Recently I commented on another blog that I am not so much a costume person. The Martha Stewart of dress-up, I am not. Pleasant Suburban Elementary has this thing. It's a "Living History Museum" made up of eight-year-olds spouting well-rehearsed speeches dressed up as their historical figures while standing in front of a hand-drawn, colored, painted, etc. backdrop of paper in the cafetorium.
Our eldest child was Abe Lincoln (or an Amish guy) at another school's version of this shindig that was all about U.S. Presidents. He even had a Mini-Me Abe made from a Pringles can. Those cans and costumes were what one would reasonably expect from elementary aged children. This was not the case when Middle Child was Tara Lipinski (No, I do not know what qualifies Tara Lipinski as a historical figure over other individuals. And that is hardly the point anyway.) She was very upset when her parents refused to purchase an ice-skating dress and real ice skates for her use as a living Ice Skating Barbie. We put together a home-made costume that was fairly cute, and it served it's purpose as an illustration for her well-researched and well-delivered speech about the modern marvel of a real-life ice princess. We're experienced parents, and it's not like this is rocket science.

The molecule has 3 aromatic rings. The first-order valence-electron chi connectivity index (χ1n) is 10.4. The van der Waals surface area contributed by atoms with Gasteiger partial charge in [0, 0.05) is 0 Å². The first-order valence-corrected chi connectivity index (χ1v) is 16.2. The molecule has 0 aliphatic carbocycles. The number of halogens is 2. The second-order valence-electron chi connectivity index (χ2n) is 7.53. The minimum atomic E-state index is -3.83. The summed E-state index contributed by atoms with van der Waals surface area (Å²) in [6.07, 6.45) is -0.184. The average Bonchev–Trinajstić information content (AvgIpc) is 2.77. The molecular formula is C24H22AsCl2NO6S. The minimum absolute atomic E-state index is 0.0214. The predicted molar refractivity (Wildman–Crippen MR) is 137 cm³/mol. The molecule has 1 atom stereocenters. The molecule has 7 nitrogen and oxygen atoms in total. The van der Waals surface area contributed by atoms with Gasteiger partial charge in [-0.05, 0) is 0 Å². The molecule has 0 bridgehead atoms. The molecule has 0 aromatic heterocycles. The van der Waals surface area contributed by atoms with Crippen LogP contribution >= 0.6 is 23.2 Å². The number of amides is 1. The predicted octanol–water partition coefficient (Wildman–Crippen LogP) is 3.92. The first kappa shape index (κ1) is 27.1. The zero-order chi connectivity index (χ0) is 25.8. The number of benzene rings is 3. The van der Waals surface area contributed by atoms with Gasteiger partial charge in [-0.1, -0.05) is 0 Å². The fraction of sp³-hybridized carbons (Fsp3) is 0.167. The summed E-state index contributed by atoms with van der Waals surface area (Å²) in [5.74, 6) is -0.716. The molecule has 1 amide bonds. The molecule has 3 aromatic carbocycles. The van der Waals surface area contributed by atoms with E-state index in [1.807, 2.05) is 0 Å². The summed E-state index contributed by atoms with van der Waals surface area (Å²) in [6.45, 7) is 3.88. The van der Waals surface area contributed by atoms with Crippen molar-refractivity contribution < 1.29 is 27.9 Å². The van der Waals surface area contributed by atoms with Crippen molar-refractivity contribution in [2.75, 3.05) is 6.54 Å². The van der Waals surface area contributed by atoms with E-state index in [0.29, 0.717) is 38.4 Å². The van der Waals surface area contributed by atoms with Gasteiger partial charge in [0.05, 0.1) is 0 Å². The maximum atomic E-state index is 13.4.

Except that Youngest Daughter is Sacagawea. And we discovered after making Middle Child's simple costume that apparently all the other parents at the girls' school actually do buy or make crazy, fancy, detailed costumes for this thing. The feelings of our daughter, and of her parents (if I am entirely honest) as we walked through the room filled with childish exhibitionism, is probably akin to that of a poor relative at a Kennedy family reunion. Still, I suggested that Youngest Daughter could have a costume made from grocery sacks according to the time-honored tradition of childhood "indian costumes". And we can make a doozy of a costume from grocery bags, thank-you-very-much.
Except the child turned my offer down flat. And her Daddy said that I could probably make her a costume without it being a complete nightmare. I asked him if he understood just how expensive it would be to make such a costume as the theoretically simple design he was suggesting. I fumed, and he was quiet. The daughter kept supplying hopefulness and hugs.
I agreed to check around, and even phoned a friend whose daughter had an amazing indian princess costume a few years ago for Halloween. Of course, the daughter no longer has her one-time costume. So I will be headed off to shop for the makings of a Sacagawea dress and borrowing a friend's sewing machine to produce a passable indian dress.